If you keep your ear to the ground in Mattancherry, the popular touristy neighbourhood of western Kochi in Kerala, chances are high that you will hear a smattering of Indian languages around. People here could be speaking Kashmiri, Gujarati, Tamil, Telugu, Kannada, Marathi, Hindi, Bengali, Konkani and Malayalam of course — as a result of being the melting pot of different communities who migrated to Kochi for economic and social reasons over the years.
Walking around Mattancherry, the same linguistic diversity can be found reflected in places of worship too. So there’s the 16th-century Paradesi synagogue at the end of a narrow lane in Jew Town which remained for centuries the focal point of a flourishing Jewish population in Kochi that has now dwindled to just two members. The oldest in the community, Sarah Jacob Cohen, passed away last year at the age of 96.
Then there’s the small Pazhayannur Bhagavathy temple located in the inner courtyard of the Mattancherry Palace, the deity of which is regarded as the protective goddess of the erstwhile Cochin royal family. The palace itself was built by the Portuguese in the 16th century and gifted to the king of Cochin. The Dutch colonisers in later decades carried out renovations too.
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Within a one-kilometre radius of Mattancherry, there’s the Dharmanath Jain temple, a major pilgrimage spot for the Jain community, the St George Orthodox Syrian Church, the Shri Navnit Krishna temple of the Gujarati community, the Thekkemadhom Dharma Sastha temple and the Puthiya Palli mosque — rounding off one of the most religiously and culturally diverse neighbourhoods of Kerala.
As the chatter about the upcoming local body elections in Kerala heats up, there is great interest in what voters of perhaps the most cosmopolitan municipal ward in the state want this time. Mattancherry is ward number five in the 74-seat Kochi Corporation council, where the polls are scheduled to take place on December 12 in the second phase of the election. The contest is a straight one, between the CPM-led LDF and the Congress-led UDF with the BJP aiming to cut votes from either sections.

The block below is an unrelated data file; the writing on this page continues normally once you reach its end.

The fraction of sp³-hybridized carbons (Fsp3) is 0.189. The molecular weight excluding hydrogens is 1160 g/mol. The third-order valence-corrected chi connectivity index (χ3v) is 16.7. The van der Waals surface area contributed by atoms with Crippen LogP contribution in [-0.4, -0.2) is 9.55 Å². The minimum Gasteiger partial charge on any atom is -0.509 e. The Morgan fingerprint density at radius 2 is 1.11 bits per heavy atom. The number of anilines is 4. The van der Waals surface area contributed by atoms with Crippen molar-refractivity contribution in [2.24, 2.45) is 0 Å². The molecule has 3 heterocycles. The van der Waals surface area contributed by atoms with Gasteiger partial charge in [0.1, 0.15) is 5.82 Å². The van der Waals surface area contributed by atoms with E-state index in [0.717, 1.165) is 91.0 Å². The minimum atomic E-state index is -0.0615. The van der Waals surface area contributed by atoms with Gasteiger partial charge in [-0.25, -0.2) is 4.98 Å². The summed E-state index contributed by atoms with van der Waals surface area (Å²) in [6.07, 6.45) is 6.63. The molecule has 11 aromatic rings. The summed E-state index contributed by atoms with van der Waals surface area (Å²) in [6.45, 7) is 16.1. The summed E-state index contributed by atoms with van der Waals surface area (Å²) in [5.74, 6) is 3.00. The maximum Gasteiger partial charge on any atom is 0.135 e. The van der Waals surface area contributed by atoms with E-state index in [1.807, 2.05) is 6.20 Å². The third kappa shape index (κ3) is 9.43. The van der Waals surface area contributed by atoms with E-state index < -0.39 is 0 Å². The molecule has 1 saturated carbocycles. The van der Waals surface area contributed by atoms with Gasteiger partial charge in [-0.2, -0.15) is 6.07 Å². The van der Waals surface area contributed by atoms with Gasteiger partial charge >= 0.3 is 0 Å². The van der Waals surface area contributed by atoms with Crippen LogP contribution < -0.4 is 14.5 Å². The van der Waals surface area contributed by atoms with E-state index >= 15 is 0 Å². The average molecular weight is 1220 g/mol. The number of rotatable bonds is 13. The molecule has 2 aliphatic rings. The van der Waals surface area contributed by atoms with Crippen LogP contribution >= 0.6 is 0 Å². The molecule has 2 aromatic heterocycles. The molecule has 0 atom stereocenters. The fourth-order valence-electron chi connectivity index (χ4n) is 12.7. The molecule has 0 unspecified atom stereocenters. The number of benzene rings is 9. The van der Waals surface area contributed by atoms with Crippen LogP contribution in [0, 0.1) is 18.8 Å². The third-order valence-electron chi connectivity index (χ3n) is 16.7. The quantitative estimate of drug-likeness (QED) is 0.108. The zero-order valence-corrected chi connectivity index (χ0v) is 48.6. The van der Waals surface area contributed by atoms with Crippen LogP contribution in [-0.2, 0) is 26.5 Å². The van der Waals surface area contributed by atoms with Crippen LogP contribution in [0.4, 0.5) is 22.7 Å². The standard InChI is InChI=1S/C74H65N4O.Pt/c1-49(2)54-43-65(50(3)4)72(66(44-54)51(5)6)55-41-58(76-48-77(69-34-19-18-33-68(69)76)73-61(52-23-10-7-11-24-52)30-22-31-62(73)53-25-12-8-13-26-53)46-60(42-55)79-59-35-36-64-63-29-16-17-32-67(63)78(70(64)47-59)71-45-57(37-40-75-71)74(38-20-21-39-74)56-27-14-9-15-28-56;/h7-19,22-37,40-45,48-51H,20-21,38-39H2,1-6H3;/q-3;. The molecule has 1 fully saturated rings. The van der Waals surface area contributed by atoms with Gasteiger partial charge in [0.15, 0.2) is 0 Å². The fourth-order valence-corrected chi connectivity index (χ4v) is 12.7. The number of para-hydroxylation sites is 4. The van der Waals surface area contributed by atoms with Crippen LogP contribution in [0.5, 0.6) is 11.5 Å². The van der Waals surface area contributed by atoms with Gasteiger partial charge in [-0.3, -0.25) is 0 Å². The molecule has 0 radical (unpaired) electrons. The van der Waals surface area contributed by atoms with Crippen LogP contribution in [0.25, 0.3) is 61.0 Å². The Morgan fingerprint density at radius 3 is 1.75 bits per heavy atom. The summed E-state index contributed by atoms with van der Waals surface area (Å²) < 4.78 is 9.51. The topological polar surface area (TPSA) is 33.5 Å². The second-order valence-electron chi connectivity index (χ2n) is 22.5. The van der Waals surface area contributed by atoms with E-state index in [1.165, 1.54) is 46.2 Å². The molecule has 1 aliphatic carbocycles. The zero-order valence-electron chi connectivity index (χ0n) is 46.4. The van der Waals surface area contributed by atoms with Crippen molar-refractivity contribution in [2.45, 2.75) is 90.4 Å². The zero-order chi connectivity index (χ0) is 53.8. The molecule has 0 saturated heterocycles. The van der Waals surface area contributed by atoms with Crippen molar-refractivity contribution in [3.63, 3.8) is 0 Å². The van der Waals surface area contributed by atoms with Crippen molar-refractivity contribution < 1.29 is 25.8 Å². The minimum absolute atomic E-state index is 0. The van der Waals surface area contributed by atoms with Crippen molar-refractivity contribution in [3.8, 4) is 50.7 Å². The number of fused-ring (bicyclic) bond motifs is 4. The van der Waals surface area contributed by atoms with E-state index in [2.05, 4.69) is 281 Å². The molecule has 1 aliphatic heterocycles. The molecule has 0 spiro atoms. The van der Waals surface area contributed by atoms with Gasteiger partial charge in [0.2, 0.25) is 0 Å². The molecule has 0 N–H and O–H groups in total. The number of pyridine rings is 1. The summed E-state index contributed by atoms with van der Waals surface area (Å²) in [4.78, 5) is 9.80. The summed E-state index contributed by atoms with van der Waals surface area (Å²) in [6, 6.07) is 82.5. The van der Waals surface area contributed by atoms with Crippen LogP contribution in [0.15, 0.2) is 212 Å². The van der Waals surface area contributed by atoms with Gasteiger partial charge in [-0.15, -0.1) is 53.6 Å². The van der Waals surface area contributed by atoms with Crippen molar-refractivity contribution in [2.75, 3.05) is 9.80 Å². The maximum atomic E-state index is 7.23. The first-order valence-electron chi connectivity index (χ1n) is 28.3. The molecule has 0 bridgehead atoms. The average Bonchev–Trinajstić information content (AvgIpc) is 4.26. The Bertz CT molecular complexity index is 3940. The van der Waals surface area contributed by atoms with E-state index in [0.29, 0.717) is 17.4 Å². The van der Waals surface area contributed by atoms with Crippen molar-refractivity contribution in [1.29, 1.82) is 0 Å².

“Yes, there are people from many communities and states of India who have been living in Mattancherry for many years now. And so they are all fluent in Malayalam. It makes our conversations and campaigning easier. I requested them to vote for me and they have responded positively so far,” said KK Anciya, the candidate of the CPM-led LDF.
“Scarcity of piped water and housing are two of the major issues here. Most people here are landless and have been waiting for land deeds from the government. If I win, I want to make improvements in those areas,” she said.
If not for the pandemic, Mattancherry would have been bustling with foreign tourists with home-stays and hotels fully occupied. But the continued surge in infections, particularly in west Kochi, has meant that traders and owners of hotels and homestays are sitting idle with a major tourist season likely to be washed out.
Even though the ward is a microcosm of India with diverse linguistic and religious shades, a majority of the voters are from the Muslim community which explains why the LDF and UDF have fielded Muslim candidates. In 2015, the ward went to Ashraf TK of IUML, an ally of the Congress.